Processors

Understand Intel's new server processor numbering scheme

Scott Lowe explains what you need to know about Intel's new numbering scheme for its Xeon-based processors.

Intel has once again decided to change the numbering scheme for its new Xeon-based processors. If you're familiar with Intel's Core i3, i5, i7 processor lines, you'll recognize that the company uses similar numbering for the Xeon server processors.

Figure A is an example of Xeon processor numbering. Below the image, I explain the various elements in the numbering scheme. Figure A

Brand: For the purposes of server processors, this will be Intel Xeon processor and simply identifies the overall brand - Xeon. Product line: Wayness, maximum CPUs in a node: How many sockets are supported in systems housing this processor? In this case, a single socket is supported. Socket type: The socket type field identifies the capabilities of the processor socket type, such as memory speeds and other items tied to the socket. The higher this number (I assume it ranges from 1 to 9), the more capabilities inherent in the socket type. Processor SKU: This is the processor part number. In my limited review of Intel's current part numbers and the processor SKU field, it looks like Intel is being mostly consistent in part number with regard to clock speeds -- at least within each product line. Here's a look at what I've pieced together for the current line of E7 offerings. The E3 line carries different values. Because there is not official guidance from Intel that this field will be consistent, take this information for what it's worth.
  • 03. 1733 MHz frequency/2400 MHz bus.
  • 07. 1867 MHz frequency/2400 MHz bus.
  • 20. 2000 MHz frequency/2900 MHz bus.
  • 30. 2133 MHz frequency/3200 MHz bus.
  • 37. 2667 MHz frequency/3200 MHz bus.
  • 50. 2000 MHz frequency/3200 MHz bus.
  • 60. 2267 MHz frequency/3200 MHz bus.
  • 67. 2133 MHz frequency/3200 MHz bus.
  • 70. 2400 MHz frequency/3200 MHz bus.
Power usage: In Figure A, you saw that the example has an L in the power usage area; this denotes that the part in question is a low power processor. When there is no L here, it's not a low power processor. Version: As new versions of a process are released, you'll see this field populated with v2, v3, and so on. For a processor's initial release, this field is blank; there is no v1 denotation.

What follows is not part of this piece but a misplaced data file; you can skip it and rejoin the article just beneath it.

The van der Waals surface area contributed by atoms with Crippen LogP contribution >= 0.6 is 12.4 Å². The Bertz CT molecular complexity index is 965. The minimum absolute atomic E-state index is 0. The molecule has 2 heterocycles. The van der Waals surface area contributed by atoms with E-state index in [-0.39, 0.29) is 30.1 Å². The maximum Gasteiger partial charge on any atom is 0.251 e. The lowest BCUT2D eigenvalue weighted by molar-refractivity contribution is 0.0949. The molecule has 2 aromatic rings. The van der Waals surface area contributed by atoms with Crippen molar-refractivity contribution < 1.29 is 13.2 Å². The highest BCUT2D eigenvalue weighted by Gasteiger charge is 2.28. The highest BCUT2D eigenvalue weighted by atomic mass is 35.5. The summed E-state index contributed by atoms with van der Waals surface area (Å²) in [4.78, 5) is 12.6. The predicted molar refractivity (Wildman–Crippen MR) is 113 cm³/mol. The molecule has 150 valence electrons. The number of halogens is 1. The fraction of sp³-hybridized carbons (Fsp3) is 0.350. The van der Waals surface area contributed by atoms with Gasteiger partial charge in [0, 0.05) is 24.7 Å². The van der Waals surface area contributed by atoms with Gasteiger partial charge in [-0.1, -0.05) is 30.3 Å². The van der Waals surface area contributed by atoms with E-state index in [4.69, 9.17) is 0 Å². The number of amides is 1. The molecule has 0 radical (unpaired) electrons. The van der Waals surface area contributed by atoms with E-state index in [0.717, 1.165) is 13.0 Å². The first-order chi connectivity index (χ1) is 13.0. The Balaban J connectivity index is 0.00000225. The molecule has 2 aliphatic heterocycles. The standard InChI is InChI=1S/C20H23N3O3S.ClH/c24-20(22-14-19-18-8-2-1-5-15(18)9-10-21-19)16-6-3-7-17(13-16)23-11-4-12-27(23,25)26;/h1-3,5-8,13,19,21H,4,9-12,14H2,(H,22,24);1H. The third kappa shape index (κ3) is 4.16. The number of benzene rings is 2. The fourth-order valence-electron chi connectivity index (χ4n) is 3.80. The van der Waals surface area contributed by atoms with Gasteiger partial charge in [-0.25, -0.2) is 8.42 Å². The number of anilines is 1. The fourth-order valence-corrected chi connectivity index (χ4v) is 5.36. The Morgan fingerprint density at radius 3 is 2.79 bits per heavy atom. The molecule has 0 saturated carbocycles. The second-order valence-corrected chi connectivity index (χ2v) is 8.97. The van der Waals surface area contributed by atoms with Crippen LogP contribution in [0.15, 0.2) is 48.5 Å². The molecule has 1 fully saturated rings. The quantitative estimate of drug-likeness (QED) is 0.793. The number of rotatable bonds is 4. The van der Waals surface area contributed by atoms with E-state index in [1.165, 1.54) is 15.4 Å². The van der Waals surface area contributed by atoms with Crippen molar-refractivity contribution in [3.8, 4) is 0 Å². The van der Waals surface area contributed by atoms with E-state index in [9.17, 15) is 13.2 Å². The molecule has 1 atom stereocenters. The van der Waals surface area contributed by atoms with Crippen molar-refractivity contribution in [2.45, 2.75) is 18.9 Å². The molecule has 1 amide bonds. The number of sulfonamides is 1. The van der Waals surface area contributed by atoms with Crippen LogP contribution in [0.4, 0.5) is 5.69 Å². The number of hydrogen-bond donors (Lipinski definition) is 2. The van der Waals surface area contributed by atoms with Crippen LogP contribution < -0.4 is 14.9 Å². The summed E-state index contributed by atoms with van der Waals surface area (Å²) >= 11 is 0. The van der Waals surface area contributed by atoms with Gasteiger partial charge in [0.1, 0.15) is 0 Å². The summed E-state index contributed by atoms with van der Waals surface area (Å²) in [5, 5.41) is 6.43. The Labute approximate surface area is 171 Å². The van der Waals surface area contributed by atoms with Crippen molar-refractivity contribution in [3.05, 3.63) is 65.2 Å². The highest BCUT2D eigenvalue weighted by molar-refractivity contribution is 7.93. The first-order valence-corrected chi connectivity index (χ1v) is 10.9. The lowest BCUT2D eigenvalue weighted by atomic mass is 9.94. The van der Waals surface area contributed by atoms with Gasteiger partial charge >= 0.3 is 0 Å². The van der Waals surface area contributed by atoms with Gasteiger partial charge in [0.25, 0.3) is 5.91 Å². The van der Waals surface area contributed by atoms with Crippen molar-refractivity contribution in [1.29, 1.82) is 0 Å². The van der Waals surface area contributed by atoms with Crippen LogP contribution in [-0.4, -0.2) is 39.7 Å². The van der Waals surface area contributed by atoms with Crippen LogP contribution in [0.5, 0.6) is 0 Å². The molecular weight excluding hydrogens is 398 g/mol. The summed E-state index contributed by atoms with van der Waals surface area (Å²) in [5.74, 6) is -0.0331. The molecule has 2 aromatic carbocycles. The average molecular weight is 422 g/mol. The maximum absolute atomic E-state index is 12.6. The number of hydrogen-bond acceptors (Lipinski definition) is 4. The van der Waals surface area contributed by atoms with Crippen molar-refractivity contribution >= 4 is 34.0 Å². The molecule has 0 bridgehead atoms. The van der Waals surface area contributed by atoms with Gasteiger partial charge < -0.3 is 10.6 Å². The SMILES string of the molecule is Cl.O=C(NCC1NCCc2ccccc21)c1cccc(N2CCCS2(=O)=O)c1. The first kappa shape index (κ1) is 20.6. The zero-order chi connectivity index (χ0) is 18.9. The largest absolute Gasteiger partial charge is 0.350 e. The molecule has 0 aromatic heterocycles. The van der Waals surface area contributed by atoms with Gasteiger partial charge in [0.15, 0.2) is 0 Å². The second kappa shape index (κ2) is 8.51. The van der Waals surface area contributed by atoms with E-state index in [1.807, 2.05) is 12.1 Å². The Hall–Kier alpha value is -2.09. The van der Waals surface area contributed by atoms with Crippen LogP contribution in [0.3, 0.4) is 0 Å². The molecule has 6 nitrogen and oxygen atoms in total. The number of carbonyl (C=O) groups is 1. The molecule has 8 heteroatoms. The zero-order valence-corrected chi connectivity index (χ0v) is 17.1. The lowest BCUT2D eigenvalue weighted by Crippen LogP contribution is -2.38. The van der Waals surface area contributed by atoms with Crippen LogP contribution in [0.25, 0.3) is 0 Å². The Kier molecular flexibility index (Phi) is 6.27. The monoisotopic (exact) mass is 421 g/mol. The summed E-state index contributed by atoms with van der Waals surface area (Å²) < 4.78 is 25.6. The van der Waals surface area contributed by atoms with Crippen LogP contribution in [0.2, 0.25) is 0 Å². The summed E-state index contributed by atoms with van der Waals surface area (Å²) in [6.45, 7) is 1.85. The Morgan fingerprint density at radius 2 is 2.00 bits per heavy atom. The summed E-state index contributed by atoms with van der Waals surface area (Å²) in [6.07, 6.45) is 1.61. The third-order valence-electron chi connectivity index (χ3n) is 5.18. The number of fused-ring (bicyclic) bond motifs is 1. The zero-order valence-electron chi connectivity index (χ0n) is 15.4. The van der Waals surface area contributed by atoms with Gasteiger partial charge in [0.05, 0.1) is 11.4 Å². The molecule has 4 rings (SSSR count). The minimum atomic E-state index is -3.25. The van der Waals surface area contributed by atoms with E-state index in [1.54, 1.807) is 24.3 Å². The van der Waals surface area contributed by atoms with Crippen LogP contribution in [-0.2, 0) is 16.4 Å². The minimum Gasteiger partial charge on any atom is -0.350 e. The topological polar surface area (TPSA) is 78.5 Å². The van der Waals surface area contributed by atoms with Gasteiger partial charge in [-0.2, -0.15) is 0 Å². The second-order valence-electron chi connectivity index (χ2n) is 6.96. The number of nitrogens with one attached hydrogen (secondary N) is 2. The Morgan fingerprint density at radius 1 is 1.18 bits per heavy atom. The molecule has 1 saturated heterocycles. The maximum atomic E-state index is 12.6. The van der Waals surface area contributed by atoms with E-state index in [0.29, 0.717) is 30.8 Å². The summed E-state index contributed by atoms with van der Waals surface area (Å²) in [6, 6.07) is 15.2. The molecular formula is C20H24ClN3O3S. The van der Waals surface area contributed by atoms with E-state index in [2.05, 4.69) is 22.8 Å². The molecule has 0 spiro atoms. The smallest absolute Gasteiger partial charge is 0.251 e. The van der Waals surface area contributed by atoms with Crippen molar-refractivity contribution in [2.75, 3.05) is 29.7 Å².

My take

I really miss the good old days when the processor's numbering scheme included the speed as a part of the model number. However, when the megahertz and the gigahertz began to take on less meaning, this scheme started to make less sense, as some processors with lower clock speeds handily outperformed their seemingly faster brethren.

I wish Intel would consider including the core count somewhere in the new numbering scheme, especially as processor core counts continue to increase. Further, given that there are only a limited number of speeds at which processors actually operate, it seems like the product SKU could have been a bit more meaningful.

That said, as for Intel's new scheme, if they're consistent with all of the fields, there's hope yet. It's not perfect, but it does help, although I suspect that most admins will continue to actually research processor specs before making significant purchases.

About

Since 1994, Scott Lowe has been providing technology solutions to a variety of organizations. After spending 10 years in multiple CIO roles, Scott is now an independent consultant, blogger, author, owner of The 1610 Group, and a Senior IT Executive w...

2 comments
dogknees
dogknees

Wouldn't it be great if there was a clear indication of the number of cores and threads, the clock speed, and the maximum number of CPUs in a system. Still, one out of 4 isn't too bad!

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